Sunday, November 21, 2010

0 ‘Streams - Many smalls makes big’

This is a continuation of my previous post ‘Going going gone:…..’. Often, we tend to blame others, droughts, floods, bad omen or climate change for our environmental woes. But the fact is, most of environmental degradation is 'our own doing'. First, we need to take individual responsibility of our actions and also collective responsibility as a nation. The suggestions outlined here are collective, most of them on policy.

Allow me to correlate the wetlands and watersheds areas to roads. In our Kenyan Road Network, we have Class A Roads – linking Kenya to neighbouring countries. Class B Roads link major cities and towns. These two road classes are under the jurisdiction of the Ministry of Roads and Kenya National Highways Authority, for maintenance and infrastructural development. Others roads fall under the Kenya Rural Roads Authority and local government through municipals and town councils, as well as constituency funding. Correlating this road network to our wetlands and watersheds environments gives us the following: Major water towers (e.g. Mau  Complex, Mt. Kenya, Cherangani Hills, Mt. Elgon, Aberdare Ranges) and minor water towers, Big and small rivers and their catchments; Lakes, dams, swamps and marshes, springs and streams. As in the case of Class A and B roads, the major watersheds and rivers are taken care of the central government through the relevant ministries. Management of such environments requires an integrated approach that involves all stakeholders on the ground. Disparity comes in at the level of the local small rivers, springs and streams. Here, nobody seems to bother. While these are the ones that feed to the big rivers like Tana River for instance, hence being of great economic value to the nation, we only tend to see the Tana in our 'narrow' watershed management plans. We fail to see Rathithi stream, Gakui stream and Gakui spring for example, while they are the ones that recharge River Tana.

Apparently then, a river is not like a road, because if the feeder road is passable, we will still see traffic in the main, possibly tarmacked road. That does not apply with rivers. Reduced water in the stream directly means reduced volume in the main river in a direct relationship. We have to see it that way, in order to think and plan backwards.  Kenya is investing heavily on alternative electric power sources such as Geothermal and Wind Electric Power Production. Nevertheless, the country still relies heavily on Hydro-Electric Power (HEP) in its national grid and this is likely to be so for a long time to come. To get HEP, we need volume flowing through our rivers, and wisdom call us to protect the sources and tributaries of ALL rivers. Otherwise one day we wake up and darkness, factories and industries have to work half day, jobs and families are affected etc as power is rationed. Woe unto us if we think distributing free Energy Saving Bulbs can help us. Is it sustainable? That's like taking a pill for headache, heals the symptom alright, but the disease the root cause, is still there. I'd rather we use such funds to plant more trees and create awareness on the importance of protecting and conserving the watersheds.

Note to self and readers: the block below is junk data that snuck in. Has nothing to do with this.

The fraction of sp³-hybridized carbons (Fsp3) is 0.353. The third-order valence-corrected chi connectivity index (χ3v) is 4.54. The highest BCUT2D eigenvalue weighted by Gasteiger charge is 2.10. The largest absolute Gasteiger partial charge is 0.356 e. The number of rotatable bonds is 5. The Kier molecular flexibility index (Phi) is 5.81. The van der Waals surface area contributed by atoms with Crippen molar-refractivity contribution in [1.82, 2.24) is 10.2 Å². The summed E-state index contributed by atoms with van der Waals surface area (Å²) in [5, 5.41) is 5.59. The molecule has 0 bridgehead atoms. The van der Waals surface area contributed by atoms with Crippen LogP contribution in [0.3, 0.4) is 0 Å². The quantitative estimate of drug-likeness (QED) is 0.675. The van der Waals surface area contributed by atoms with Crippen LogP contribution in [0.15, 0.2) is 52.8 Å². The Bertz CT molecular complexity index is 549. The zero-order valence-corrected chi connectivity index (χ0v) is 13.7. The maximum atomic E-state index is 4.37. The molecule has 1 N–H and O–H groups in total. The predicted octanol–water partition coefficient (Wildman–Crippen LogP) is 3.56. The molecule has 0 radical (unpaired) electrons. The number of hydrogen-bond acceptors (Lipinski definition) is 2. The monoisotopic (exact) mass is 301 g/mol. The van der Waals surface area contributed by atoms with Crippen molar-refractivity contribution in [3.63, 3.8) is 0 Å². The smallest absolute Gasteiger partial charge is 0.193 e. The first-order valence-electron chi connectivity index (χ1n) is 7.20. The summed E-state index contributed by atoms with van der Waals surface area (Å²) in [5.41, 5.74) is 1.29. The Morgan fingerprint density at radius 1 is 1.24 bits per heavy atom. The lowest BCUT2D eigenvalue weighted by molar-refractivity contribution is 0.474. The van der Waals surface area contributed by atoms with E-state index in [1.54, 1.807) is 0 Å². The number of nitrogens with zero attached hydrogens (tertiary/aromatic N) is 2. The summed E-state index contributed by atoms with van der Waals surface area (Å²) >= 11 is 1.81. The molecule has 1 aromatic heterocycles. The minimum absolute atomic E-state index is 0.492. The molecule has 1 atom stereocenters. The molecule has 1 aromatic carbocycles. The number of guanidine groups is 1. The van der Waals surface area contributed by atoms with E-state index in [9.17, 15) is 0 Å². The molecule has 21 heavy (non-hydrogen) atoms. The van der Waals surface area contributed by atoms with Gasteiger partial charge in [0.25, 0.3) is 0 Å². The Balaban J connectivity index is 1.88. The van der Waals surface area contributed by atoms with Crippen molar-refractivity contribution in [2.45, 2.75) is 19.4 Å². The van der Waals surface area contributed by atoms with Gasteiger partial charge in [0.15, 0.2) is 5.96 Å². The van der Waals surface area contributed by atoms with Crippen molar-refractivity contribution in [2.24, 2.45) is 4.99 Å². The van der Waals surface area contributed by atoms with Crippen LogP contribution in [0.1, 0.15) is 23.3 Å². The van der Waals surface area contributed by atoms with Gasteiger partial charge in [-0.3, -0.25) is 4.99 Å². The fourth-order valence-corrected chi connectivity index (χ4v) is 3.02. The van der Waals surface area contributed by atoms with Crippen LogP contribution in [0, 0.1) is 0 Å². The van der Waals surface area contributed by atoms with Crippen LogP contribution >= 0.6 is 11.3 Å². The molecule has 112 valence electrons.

How do we protect our springs, and the streams that the central government cannot take care of because of their apparent small size and ‘insignificance’? Over to you. I will be glad to hear about your local springs, streams and rivers...........and what local people are doing to save them!

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